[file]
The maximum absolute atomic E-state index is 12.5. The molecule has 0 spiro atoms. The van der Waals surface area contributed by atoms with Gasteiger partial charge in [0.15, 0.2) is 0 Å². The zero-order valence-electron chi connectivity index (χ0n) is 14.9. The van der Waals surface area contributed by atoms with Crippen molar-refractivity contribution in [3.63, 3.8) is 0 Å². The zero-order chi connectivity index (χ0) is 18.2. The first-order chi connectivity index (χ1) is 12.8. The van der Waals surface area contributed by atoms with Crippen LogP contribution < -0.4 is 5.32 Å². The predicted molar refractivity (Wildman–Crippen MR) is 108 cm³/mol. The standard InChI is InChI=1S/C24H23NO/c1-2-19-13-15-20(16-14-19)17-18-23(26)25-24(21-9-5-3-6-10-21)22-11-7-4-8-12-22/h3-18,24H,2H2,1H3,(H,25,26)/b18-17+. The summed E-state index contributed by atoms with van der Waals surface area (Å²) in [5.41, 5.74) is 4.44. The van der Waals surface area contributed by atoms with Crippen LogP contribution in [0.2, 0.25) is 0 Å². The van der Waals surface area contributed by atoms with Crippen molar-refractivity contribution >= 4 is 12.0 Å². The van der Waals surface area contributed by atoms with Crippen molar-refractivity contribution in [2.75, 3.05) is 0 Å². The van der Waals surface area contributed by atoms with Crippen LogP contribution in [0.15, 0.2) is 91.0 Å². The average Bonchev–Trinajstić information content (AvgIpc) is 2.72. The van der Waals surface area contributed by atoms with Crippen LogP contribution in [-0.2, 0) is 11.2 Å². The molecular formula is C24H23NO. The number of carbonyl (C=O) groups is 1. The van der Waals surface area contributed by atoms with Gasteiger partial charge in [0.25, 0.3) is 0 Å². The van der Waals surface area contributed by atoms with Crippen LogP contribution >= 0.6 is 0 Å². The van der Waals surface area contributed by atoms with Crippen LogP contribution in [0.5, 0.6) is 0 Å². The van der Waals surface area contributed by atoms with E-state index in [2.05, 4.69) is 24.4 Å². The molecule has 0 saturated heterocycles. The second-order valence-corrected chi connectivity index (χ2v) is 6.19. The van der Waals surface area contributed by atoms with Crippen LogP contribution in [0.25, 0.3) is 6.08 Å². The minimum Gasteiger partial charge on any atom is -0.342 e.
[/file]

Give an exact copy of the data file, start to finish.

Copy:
The maximum absolute atomic E-state index is 12.5. The molecule has 0 spiro atoms. The van der Waals surface area contributed by atoms with Gasteiger partial charge in [0.15, 0.2) is 0 Å². The zero-order valence-electron chi connectivity index (χ0n) is 14.9. The van der Waals surface area contributed by atoms with Crippen molar-refractivity contribution in [3.63, 3.8) is 0 Å². The zero-order chi connectivity index (χ0) is 18.2. The first-order chi connectivity index (χ1) is 12.8. The van der Waals surface area contributed by atoms with Crippen LogP contribution < -0.4 is 5.32 Å². The predicted molar refractivity (Wildman–Crippen MR) is 108 cm³/mol. The standard InChI is InChI=1S/C24H23NO/c1-2-19-13-15-20(16-14-19)17-18-23(26)25-24(21-9-5-3-6-10-21)22-11-7-4-8-12-22/h3-18,24H,2H2,1H3,(H,25,26)/b18-17+. The summed E-state index contributed by atoms with van der Waals surface area (Å²) in [5.41, 5.74) is 4.44. The van der Waals surface area contributed by atoms with Crippen LogP contribution in [0.2, 0.25) is 0 Å². The van der Waals surface area contributed by atoms with Crippen molar-refractivity contribution >= 4 is 12.0 Å². The van der Waals surface area contributed by atoms with Crippen molar-refractivity contribution in [2.75, 3.05) is 0 Å². The van der Waals surface area contributed by atoms with Crippen LogP contribution in [0.15, 0.2) is 91.0 Å². The average Bonchev–Trinajstić information content (AvgIpc) is 2.72. The van der Waals surface area contributed by atoms with Crippen LogP contribution in [-0.2, 0) is 11.2 Å². The molecular formula is C24H23NO. The number of carbonyl (C=O) groups is 1. The van der Waals surface area contributed by atoms with Gasteiger partial charge in [0.25, 0.3) is 0 Å². The van der Waals surface area contributed by atoms with Crippen LogP contribution >= 0.6 is 0 Å². The van der Waals surface area contributed by atoms with Crippen LogP contribution in [0.5, 0.6) is 0 Å². The van der Waals surface area contributed by atoms with E-state index in [2.05, 4.69) is 24.4 Å². The molecule has 0 saturated heterocycles. The second-order valence-corrected chi connectivity index (χ2v) is 6.19. The van der Waals surface area contributed by atoms with Crippen LogP contribution in [0.25, 0.3) is 6.08 Å². The minimum Gasteiger partial charge on any atom is -0.342 e.